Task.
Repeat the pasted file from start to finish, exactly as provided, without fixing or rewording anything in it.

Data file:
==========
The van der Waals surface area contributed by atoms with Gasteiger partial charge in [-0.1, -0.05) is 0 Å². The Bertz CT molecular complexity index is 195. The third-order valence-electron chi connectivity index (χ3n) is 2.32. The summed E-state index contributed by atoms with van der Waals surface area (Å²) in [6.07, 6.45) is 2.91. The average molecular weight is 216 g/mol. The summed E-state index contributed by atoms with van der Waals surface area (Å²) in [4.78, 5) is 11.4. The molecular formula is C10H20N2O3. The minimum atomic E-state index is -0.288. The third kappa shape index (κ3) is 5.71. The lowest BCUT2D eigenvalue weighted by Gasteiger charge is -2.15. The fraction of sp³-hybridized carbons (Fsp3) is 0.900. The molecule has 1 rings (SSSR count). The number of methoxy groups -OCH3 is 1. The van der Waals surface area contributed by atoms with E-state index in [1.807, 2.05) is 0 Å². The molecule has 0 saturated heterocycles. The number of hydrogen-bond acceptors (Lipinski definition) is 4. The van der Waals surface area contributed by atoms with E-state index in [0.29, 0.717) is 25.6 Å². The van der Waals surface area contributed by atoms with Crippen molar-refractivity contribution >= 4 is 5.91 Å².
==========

The van der Waals surface area contributed by atoms with Gasteiger partial charge in [-0.1, -0.05) is 0 Å². The Bertz CT molecular complexity index is 195. The third-order valence-electron chi connectivity index (χ3n) is 2.32. The summed E-state index contributed by atoms with van der Waals surface area (Å²) in [6.07, 6.45) is 2.91. The average molecular weight is 216 g/mol. The summed E-state index contributed by atoms with van der Waals surface area (Å²) in [4.78, 5) is 11.4. The molecular formula is C10H20N2O3. The minimum atomic E-state index is -0.288. The third kappa shape index (κ3) is 5.71. The lowest BCUT2D eigenvalue weighted by Gasteiger charge is -2.15. The fraction of sp³-hybridized carbons (Fsp3) is 0.900. The molecule has 1 rings (SSSR count). The number of methoxy groups -OCH3 is 1. The van der Waals surface area contributed by atoms with E-state index in [1.807, 2.05) is 0 Å². The molecule has 0 saturated heterocycles. The number of hydrogen-bond acceptors (Lipinski definition) is 4. The van der Waals surface area contributed by atoms with E-state index in [0.29, 0.717) is 25.6 Å². The van der Waals surface area contributed by atoms with Crippen molar-refractivity contribution >= 4 is 5.91 Å².